- Rapid application performance
- Broad range of features
- Relatively affordable price
- Good layout
- Middling games results
- No real high-end features
- Review Price: £141.00
- ATX Form Factor
- Intel Z270 chipset
- Intel LGA 1151 socket
- 4 x 3866MHz DDR4, maximum 64GB
- 3 x PCI-E x16, 4 x PCI-E x1
- 4 x USB 3.1, 1 x USB 3.1 Type-A, 1 x USB 3.1 Type-C, 1 x Gigabit Ethernet, 1 x PS/2, 1 x DVI-D, 1 x DisplayPort, 1 x HDMI, 5 x audio, 1 x optical S/PDIF
- 2 x M.2, 6 x SATA 3
What is the Asus Prime Z270-A?
The Prime Z270-A is one of Asus’ best motherboards. Its £141/£181 price plants it firmly in the mid-range, and its specification is extremely well-balanced – it doesn’t have the niche, high-end features that you’ll find on extreme-level boards, but it does include virtually every feature that mainstream users will need.
Related: Everything you need to know about Kaby Lake
Asus Prime Z270-A – Design and Features
The black PCB is decorated with varying monochrome shades. The southbridge heatsink and the chunky shroud that covers the rear IO are both finished in white, with the memory slots and PCI sockets coated in shades of grey. The Prime toes the line between flashy and businesslike, and it looks very good indeed.
RGB LEDs are included, although this is a professional, grown-up board – so you’ll only find customisable lighting around the audio circuits, in the bottom-left corner of the PCB. Pleasingly, Asus has included a header that can be used with a lighting strip, and the whole lot can be customised in software.
The basic specifications are covered. The Prime supports 64GB of DDR4 at speeds of up to 3866MHz, and the two PCI-Express x16 slots can run in dual 8x mode – so there’s enough bandwidth to run two high-end GPUs.
There’s a third PCI-Express x16 slot restricted to 4x speed, and four PCI-Express x1 sockets that are ideal for smaller expansion cards.
Intel’s Z270 chipset includes plenty of provision for fast storage, so Asus has included two M.2 sockets on this board – that’s now the norm for all but the most affordable of LGA 1151 boards. There are six SATA 3 connectors, too.
It’s a solid amount of hardware, and the board never feels cramped. There’s enough room to manoeuvre around the processor socket thanks to the relatively small heatsinks, and the fan headers are well distributed. The SATA ports are perpendicular, and the headers at the bottom of the board are all shielded with plastic surrounds.
Asus has fitted this board with a high-end Realtek audio chip that’s been beefed up with extra hardware for headphones and shielding on its circuits, and the Intel Gigabit Ethernet chip can be managed from within Windows from the Turbo LAN tool. That’s not the only good bit of software – the Asus UEFI BIOS is the best in the business, and it’s included here.
The Prime has an on-board power button, and it supports Asus’ 3D printing technology – you can download their designs, print them out, and then attach nameplates, cable covers or a fan holder to special mounts on the board. That’s a niche feature, sure, but some users may want to personalise their PCB.
The backplate serves up USB 3.1 ports, a single PS/2 connector and an optical S/PDIF output, but there isn’t a Clear CMOS button – and a few other high-end features are missing too. There’s no on-board POST display, either.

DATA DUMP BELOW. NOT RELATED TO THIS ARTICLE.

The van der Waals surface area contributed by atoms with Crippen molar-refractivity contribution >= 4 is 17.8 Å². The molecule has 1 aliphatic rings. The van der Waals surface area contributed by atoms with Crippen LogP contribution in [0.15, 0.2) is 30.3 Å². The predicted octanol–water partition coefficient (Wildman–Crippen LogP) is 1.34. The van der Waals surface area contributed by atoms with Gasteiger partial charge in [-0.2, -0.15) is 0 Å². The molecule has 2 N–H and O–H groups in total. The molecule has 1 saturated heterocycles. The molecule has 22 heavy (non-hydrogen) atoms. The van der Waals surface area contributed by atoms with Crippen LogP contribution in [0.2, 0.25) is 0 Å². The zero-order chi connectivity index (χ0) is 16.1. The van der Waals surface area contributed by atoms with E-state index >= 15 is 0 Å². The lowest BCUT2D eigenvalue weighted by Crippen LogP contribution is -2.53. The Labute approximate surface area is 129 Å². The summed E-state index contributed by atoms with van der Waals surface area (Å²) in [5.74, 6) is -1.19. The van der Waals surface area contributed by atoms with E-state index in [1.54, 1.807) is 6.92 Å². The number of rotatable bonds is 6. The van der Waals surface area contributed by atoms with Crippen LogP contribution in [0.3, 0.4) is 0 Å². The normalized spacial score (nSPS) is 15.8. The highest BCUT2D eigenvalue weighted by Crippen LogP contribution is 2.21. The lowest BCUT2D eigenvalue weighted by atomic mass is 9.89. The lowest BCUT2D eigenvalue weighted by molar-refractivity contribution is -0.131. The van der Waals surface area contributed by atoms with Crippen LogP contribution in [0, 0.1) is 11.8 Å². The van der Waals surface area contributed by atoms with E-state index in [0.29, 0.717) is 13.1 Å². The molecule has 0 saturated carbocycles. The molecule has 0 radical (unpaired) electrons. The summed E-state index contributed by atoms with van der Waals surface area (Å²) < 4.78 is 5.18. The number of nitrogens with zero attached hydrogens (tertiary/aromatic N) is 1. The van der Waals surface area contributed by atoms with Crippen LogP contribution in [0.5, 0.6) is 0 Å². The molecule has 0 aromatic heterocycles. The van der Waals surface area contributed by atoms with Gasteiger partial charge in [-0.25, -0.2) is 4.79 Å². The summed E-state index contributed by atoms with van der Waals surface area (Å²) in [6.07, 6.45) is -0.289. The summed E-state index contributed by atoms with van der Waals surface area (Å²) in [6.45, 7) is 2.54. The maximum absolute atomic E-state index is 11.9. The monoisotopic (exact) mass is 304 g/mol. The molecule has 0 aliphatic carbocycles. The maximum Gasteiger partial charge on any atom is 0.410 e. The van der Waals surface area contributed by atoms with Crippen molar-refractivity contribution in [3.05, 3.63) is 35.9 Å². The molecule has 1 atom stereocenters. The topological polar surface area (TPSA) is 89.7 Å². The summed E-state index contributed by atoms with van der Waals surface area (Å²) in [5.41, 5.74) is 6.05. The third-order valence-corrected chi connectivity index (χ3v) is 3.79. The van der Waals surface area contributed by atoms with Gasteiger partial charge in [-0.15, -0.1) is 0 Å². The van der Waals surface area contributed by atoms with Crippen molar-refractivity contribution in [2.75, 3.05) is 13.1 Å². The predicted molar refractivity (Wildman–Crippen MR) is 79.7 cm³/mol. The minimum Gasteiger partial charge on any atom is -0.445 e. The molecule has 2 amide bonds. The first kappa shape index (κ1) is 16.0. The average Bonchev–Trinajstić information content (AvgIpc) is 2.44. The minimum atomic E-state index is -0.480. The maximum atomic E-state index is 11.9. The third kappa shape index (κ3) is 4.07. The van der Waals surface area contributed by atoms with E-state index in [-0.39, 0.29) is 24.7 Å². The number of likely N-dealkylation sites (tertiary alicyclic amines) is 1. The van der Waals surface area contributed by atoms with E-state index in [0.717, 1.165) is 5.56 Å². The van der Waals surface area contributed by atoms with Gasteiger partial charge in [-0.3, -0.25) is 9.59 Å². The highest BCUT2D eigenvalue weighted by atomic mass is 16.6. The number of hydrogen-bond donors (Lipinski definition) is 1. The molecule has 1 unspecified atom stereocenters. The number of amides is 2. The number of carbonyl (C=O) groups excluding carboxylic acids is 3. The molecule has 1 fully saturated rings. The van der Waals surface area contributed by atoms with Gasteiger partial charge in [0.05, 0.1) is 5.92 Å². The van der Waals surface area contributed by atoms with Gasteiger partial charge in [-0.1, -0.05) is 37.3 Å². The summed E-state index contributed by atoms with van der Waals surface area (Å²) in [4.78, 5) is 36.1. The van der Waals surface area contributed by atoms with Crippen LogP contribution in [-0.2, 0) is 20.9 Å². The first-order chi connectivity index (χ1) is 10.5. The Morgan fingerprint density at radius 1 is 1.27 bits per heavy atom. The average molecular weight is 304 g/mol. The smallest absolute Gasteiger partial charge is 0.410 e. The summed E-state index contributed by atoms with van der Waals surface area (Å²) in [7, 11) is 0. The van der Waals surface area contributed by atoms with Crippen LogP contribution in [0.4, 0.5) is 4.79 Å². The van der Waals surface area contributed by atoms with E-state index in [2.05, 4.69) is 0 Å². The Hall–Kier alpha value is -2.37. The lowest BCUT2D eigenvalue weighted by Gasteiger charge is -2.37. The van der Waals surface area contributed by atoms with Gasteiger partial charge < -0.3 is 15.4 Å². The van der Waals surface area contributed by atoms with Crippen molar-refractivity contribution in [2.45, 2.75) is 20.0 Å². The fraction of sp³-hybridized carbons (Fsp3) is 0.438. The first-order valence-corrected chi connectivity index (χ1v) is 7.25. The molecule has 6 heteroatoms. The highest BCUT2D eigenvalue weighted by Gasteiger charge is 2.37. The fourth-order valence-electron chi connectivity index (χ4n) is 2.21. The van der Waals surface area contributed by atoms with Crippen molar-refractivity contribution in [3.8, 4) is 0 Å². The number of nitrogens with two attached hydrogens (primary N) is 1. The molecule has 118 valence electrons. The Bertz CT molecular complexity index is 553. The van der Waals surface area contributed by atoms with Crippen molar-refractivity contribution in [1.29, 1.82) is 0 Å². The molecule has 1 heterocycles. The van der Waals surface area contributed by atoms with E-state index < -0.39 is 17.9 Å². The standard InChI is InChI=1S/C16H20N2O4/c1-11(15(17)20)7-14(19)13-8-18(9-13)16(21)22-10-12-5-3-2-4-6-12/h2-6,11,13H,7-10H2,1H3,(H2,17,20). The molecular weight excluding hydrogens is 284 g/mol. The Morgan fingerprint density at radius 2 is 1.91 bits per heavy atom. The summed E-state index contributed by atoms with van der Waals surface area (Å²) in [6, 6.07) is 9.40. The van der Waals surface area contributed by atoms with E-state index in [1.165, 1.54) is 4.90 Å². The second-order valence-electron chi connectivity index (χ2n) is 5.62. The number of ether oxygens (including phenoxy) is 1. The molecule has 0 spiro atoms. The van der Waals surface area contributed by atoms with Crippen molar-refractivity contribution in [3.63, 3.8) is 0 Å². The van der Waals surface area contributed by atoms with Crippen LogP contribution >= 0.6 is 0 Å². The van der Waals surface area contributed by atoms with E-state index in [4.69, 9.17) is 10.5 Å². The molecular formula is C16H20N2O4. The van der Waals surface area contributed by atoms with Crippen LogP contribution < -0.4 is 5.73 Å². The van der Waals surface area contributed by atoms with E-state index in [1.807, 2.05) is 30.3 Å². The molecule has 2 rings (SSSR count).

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These features are typically only found on pricier gaming boards, though, so they’re not going to be missed on this £141/$181 unit.
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Asus Prime Z270-A – Performance
The Prime sets out its stall as a classy, capable motherboard, and it kept delivering in benchmark tests.
Its Geekbench 4 results of 5816 and 19,975 are superb – the former is the best I’ve seen from a recent Intel Z270 board, and the latter is barely behind the fastest products. The Prime’s CrystalDiskMark results of 517MB/s and 504MB/s are among the best around too.
Of course, performance is more about the components than the motherboard, but it’s good to know that your choice of PCB won’t hold your system back.
The Prime performed to this standard without proving too power-hungry, either, with idle and peak electricity figures of 53W and 97W. Most Z270 boards require more than 100W when the CPU is stressed, so that latter figure is particularly impressive.
The Prime’s 3D Mark result of 6804 is more ordinary, but that’s what I expected. This is a mainstream board rather than a gaming product, so it makes sense that dedicated boards have more to offer in that department.
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Should I Buy the Asus Prime Z270-A?
That middling gaming result is the only real black mark against this Asus board – and, even then, it’s hardly a shock, and it’s not going to slow this board down too much.
In every other department it’s extremely impressive. Few products are this quick in application and storage tests, and it’s got a range of solid features – the only things missing are those found on extreme high-end rivals.
For £141/$181, then, you can’t do much better. It’s an excellent ATX motherboard, and deservedly one of my favourites.
The smart, well-balanced Asus board performs well in applications and pairs those results with a solid set of features and a keen price. It’s one of the best ATX boards on the market, and it’s easy to see why.
CPU & Northbridge Support
|Supported Processor||Intel Kaby Lake|
|CPU Socket||LGA 1151|
|Max System Memory (Gigabyte)||64GB|
|Slots: PCI-E x16||3|
|Multi GPU Support||Yes|